Gleason stratifications prognostic for survival in men receiving definitive external beam radiation therapy for localized prostate cancer - Abstract

PURPOSE: Histologic grade analyses for prostate cancer (PCa) have traditionally included Gleason scores (GS) of ≤ 6, 7, and 8-10. Stratified biochemical progression-free survival has increasingly been reported within these groups on analyses of primary-secondary patterns (PSPs) (e.g., 3+4 vs. 4+3) and overall GS (e.g., 8 vs. 9 vs. 10) but with limited data regarding stratified survival outcomes. In this analysis, outcomes for biopsy-assigned GS 6 to 10 were comprehensively evaluated to identify stratifications prognostic for survival in patients undergoing external beam radiation therapy (EBRT).

METHODS: The Surveillance, Epidemiology, and End Results database was examined for T1-4 N0 M0, GS 6 to 10 PCa managed with EBRT alone from 2004 to 2006. GS and PSP variations were analyzed for PCa-specific survival (PCSS) and overall survival (OS).

RESULTS: Overall, 26,885 patients were evaluated. Preliminary PSP analyses identified stratifications for 3+4 vs. 4+3 = 7 and 4+4 = 8 vs. GS 8 with pattern 5 (P5) (i.e., 3+5 and 5+3) as significant; however, no differences were observed for 4+5 vs. 5+4 = 9. The primary analysis included stratifications for GS 6, 3+4, 4+3, 4+4, 8 w/P5, 9, and 10, where the 7.5-year PCSS rates were 99%, 97%, 95%, 91%, 86%, 81%, and 78% and 7.5-year OS rates were 83%, 76%, 72%, 67%, 66%, 58%, and 54%, respectively. PCSS differences for sequential score increases were all significant on univariate analyses (all P< 0.05). In sequential multivariate analyses of PCSS accounting for age, prostate-specific antigen, T stage, year, marital status, race, and tumor registry, the identified GS stratifications remained significant (all P< 0.05), with the exception of GS 8 w/P5 vs. 9 (P = 0.11). In overall multivariate analyses, the identified GS stratifications represented the strongest prognostic factor for survival. Subgroup analyses demonstrated that presence of any P5 was an independent prognostic factor for survival.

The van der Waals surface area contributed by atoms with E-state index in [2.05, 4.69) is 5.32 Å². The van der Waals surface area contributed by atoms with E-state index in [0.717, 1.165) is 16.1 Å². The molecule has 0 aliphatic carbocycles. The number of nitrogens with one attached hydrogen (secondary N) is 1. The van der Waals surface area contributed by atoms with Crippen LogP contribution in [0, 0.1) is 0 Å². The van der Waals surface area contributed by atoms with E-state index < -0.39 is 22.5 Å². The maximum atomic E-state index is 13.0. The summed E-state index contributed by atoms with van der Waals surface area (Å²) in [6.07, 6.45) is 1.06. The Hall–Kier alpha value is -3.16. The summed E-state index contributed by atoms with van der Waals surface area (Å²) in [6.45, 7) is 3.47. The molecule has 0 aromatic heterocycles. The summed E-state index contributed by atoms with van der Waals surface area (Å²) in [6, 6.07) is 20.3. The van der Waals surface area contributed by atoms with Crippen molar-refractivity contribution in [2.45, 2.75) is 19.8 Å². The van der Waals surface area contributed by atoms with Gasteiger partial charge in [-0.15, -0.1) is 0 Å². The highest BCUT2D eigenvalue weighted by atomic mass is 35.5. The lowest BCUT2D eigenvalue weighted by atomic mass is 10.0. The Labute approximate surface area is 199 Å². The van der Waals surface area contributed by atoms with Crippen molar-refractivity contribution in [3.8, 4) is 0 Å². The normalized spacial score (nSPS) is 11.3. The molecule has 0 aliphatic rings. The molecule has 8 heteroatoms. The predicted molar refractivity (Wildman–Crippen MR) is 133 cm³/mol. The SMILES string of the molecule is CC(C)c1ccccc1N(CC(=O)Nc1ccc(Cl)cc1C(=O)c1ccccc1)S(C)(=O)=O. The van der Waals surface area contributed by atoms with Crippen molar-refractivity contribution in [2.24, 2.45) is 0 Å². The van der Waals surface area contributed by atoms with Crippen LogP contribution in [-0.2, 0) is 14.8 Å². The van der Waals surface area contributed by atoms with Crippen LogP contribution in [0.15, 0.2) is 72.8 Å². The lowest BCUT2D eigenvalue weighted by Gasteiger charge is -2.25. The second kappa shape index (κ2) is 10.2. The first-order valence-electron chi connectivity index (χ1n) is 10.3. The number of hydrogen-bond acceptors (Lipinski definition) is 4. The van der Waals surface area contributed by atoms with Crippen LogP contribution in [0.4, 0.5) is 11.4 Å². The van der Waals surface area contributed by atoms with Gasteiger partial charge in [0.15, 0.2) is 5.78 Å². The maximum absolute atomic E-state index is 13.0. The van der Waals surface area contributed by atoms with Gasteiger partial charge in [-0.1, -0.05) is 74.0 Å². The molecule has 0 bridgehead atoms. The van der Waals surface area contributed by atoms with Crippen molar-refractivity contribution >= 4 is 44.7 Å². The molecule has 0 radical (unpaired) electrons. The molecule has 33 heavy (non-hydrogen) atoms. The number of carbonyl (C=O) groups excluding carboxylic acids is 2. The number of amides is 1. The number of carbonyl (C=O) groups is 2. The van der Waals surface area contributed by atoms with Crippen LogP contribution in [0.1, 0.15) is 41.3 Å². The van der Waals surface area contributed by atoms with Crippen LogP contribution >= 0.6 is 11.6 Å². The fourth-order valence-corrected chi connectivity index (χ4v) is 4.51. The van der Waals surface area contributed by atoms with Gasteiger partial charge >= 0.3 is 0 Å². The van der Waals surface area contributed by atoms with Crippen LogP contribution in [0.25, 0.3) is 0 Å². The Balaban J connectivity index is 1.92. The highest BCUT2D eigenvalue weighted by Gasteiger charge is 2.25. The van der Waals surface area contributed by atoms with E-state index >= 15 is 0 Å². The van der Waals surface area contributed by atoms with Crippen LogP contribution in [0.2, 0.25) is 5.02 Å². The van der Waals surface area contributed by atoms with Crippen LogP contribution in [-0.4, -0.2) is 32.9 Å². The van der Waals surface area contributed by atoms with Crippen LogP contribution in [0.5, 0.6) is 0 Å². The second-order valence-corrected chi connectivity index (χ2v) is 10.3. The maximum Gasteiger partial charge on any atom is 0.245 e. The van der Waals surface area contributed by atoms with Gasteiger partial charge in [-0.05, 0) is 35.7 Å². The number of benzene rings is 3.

CONCLUSION: In the largest reported survival analysis of Gleason stratifications, biopsy-assigned GS 6, 3+4, 4+3, 4+4, 8 w/P5, 9, and 10 represented sequential prognostic factors for survival in patients managed with definitive EBRT.

Written by:
Rusthoven CG, Waxweiler TV, DeWitt PE, Flaig TW, Raben D, Kavanagh BD.   Are you the author?
Department of Radiation Oncology, University of Colorado-Denver, Aurora, CO; Department of Biostatistics and Informatics, University of Colorado-Denver, Aurora, CO; Department of Medical Oncology, University of Colorado-Denver, Aurora, CO.

Reference: Urol Oncol. 2014 Aug 20. pii: S1078-1439(14)00266-X.
doi: 10.1016/j.urolonc.2014.07.010


PubMed Abstract
PMID: 25151595

Go "Beyond the Abstract" - Read an article written by the authors for UroToday.com

UroToday.com Prostate Cancer Section

E-Newsletters

Newsletter subscription

Free Daily and Weekly newsletters offered by content of interest

The fields of GU Oncology and Urology are rapidly advancing. Sign up today for articles, videos, conference highlights and abstracts from peer-review publications by disease and condition delivered to your inbox and read on the go.

Subscribe